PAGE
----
Abstract Predicted effects of phloem loading rates on the five profiles of unloading rate, osmotic water flux, pressure, transport speed and concentration, in hypothetical sieve tubes with different sink properties, were calculated using the steady-state mathematical expression of the Münch hypothesis of phloem transport. The prediction that increased loading rates always increases the concentration, and generally increase the speed of translocates through the sieve tube, is emphasized since these parameters are accessible for experimental testing. This particular prediction contrasts with a previous prediction (Tyree, Christy, & Ferrier, 1974), that where concentration was held constant at the loading end, concentration along the rest of the sieve tube would decrease, while speed would increase greatly.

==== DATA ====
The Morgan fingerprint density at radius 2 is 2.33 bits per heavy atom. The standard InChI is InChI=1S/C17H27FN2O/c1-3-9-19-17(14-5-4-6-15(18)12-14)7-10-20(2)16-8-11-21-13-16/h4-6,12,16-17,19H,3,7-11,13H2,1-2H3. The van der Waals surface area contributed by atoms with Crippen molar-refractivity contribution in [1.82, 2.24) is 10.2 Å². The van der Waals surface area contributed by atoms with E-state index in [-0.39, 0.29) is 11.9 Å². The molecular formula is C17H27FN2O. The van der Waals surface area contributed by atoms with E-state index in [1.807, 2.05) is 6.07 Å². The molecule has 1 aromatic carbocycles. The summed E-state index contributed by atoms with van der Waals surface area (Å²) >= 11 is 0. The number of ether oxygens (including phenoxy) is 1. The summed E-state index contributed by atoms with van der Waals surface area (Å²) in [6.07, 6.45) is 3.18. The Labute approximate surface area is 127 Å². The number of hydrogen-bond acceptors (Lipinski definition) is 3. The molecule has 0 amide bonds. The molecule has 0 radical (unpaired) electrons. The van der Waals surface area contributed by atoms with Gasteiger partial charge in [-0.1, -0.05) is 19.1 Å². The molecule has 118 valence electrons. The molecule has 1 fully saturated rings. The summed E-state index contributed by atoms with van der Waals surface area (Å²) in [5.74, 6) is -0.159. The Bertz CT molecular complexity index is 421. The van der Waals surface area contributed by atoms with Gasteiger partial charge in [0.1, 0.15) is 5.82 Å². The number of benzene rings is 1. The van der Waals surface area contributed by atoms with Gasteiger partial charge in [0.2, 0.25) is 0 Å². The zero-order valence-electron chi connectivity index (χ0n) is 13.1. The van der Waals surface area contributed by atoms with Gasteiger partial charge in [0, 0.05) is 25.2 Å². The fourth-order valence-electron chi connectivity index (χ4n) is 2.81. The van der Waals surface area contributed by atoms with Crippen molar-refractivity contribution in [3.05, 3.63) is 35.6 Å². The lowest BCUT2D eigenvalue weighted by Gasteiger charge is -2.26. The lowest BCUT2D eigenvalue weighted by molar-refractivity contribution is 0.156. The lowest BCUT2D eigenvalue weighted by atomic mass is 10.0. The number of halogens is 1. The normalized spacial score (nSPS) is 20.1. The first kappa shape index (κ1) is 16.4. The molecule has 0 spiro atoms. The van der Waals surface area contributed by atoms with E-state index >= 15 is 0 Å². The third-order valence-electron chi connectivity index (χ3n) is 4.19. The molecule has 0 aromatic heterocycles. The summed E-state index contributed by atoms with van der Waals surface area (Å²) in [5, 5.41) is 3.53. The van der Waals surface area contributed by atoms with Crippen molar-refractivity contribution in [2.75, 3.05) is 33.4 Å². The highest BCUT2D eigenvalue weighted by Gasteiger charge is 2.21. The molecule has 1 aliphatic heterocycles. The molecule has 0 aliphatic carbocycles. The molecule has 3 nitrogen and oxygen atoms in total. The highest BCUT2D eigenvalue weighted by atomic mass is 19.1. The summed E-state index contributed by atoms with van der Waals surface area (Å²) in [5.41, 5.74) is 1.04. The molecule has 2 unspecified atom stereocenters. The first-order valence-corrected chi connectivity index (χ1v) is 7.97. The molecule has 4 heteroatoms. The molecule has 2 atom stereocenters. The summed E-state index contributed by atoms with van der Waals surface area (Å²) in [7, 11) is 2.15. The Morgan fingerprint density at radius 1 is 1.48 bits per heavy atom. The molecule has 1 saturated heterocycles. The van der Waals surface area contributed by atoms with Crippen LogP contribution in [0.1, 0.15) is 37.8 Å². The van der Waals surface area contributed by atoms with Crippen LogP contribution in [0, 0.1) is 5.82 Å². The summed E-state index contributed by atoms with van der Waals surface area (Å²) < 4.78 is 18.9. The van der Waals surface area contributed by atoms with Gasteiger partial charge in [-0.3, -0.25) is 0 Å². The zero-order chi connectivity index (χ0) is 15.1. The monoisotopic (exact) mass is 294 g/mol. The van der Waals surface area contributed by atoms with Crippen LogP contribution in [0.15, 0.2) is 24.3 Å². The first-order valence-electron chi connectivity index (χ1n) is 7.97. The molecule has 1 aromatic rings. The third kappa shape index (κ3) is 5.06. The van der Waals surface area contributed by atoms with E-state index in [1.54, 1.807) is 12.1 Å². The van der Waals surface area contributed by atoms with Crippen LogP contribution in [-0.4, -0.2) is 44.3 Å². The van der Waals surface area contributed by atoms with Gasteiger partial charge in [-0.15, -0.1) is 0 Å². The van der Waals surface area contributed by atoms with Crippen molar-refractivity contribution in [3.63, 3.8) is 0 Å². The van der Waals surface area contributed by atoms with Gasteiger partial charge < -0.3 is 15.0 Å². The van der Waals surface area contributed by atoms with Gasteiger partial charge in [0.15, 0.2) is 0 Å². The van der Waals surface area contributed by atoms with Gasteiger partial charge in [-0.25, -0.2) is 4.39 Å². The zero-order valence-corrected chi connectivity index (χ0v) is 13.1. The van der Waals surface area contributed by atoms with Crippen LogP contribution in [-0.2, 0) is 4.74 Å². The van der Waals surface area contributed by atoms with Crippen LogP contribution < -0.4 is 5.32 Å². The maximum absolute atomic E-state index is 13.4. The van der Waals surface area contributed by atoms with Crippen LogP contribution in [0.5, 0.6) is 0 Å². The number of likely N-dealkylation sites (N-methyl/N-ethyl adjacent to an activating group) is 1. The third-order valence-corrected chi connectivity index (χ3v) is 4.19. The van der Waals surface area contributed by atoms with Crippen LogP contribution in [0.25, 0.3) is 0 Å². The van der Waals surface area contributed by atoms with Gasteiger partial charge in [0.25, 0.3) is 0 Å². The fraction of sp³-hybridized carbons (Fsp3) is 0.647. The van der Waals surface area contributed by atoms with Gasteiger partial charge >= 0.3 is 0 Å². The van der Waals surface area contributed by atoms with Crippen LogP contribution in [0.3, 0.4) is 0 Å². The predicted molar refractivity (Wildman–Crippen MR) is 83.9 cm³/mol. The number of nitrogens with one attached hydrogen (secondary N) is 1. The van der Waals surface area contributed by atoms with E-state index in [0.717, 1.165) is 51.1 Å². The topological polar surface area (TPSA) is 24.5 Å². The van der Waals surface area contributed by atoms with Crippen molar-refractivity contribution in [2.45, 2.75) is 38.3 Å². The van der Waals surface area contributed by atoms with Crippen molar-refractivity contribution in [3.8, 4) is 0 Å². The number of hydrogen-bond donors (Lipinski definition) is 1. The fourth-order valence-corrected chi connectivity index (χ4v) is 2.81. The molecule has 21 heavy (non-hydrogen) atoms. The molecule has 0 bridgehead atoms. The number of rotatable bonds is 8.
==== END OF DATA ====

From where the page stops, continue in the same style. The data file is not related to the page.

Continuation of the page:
Where the unloading mechanism was assigned saturable (enzyme-like) kinetics, increased loading rates (in the range well below the Vmax of the sink) caused both transport speed and concentration to increase. However, as loading rates approached the Vmax of the sinks, speed reached a maximum and then declined, and concentration increased substantially. This was particularly true at very high values of Km, e.g. > 0.1 mol cm−3.